The vision of Lisandro Alonso, the blinding photography of Kaurismäki’s regular cameraman and the use of actor/musician Viggo Mortensen combined to ensure a magic result. A Danish military engineer sets off in 19th-century Patagonia looking for his missing daughter. A mysterious masterpiece. Nominated for The Big Screen Award
The Argentinian Lisandro Alonso, with the poet Fabian Casas, wrote a story about ‘Jauja’, an earthly paradise sought in vain for centuries because everyone who looked for it got lost on the way. In this case, it’s about the Danish captain/fortune hunter Dinessen (Danish-born, reluctant Hollywood star Viggo Mortensen) who, at the end of the 19th century, joined the Argentine infantry with his 14-year-old daughter Inge. When she runs off with a young soldier, Dinessen endlessly roams the pampas of Patagonia on the trail of a very thin dog. Continue reading
In this commentary on cinematic rituals, the star of Alonso’s earlier film, Los Muertos (Vargas), wanders through the Argentine cinématheque in Buenos Aires, Teatro San Martin, searching for the film premiere in which he is the star. In contrast to his other films, Fantasma charts a journey that unfolds almost entirely within interior spaces without diminishing the power of his contemplative style.
A work that links La Libertad and Los Muertos, Fantasma (2006) is a one-hour treasure that marks a new high for the Argentine filmmaker. Set in a multiplex in Buenos Aires, Fantasma ports Vargas and Misael, this time devoid of any fictional trappings, from the lush, impenetrable greenery of the South American forests to restricted, deceptive and equally alien interiors of this concrete jungle. However, the human yearning for locating oneself within the world around remains as intense as ever. The four or five characters that we see in the film wander the empty corridors of the building like ghosts that have haunted an abandoned cinema hall. Continue reading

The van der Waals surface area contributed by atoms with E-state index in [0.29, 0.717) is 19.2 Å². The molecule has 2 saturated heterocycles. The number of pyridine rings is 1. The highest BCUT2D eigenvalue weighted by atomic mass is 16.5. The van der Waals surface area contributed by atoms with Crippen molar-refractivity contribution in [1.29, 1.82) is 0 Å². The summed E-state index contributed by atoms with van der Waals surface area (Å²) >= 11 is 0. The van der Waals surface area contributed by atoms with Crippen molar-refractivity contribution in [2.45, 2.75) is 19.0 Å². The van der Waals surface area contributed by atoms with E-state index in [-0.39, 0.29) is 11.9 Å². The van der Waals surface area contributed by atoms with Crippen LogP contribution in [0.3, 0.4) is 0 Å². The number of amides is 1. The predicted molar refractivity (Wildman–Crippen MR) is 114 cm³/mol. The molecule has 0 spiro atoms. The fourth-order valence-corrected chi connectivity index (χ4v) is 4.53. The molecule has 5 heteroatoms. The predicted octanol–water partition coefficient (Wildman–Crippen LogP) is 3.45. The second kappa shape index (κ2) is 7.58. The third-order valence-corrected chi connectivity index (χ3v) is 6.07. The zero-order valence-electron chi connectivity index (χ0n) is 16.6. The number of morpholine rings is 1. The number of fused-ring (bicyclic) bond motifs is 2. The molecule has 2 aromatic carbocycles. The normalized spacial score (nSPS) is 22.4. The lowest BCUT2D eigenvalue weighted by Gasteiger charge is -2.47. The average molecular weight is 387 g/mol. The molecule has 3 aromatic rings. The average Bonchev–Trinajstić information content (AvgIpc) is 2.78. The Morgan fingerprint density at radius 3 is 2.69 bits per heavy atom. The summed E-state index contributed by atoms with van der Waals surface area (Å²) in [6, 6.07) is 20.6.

Vargas, a 54 year old man, gets out of jail in the prvince of Corrientes, Argentina. Once released, he wants to find his now adult daughter, who lives in a swampy and remote area. To get there, he must cross great distances in a small boat on the rivers, scoring deep into the jungle. Vargas is a quiet and self-contained man. He possesses the restraint of those living close to nature. A deep mystery surrounds him, the people he encounters and the places he goes through, all that taking in the unalterable world he finds almost unchanged after his long years of incarceration. (~IMDb) Continue reading
A boat worker, Farrel (Juan Fernandez), spends his shore leave traveling from the port city to a rural community in the mountains build around an old saw mill. Ostensibly traveling to see his mother, Farrel takes his time and drinks enough alcohol along the way to suggest a significant confrontation is brewing. But the result couldn’t be further from the suggestion. Alonso’s single-shot observational style records only dry action—Farrel getting dressed for a night shift, packing his bags, waiting for a ride to the mountains, or pulling yet another swig from his seemingly bottomless bottle of vodka. The result is that the confrontation between Farrel, his mother, and the daughter he left in the logging camp has the same anti-dramatic weight as a shot of Farrel zipping up his handbag or eating a meal.
the original dvdr announce wrote:
This filmic exchange is based on two works that reflect on the way each director films, on the crew and the actors, on the way they see and make cinema. Albert Serra took the characters of Honor de Cavalleria and his regular team of collaborators to follow in the steps of Quixote. Lisandro Alonso returned to La Pampa province to film his work, for which he recalls Misael Saavedra, the lead of his first film, La Libertad. Continue reading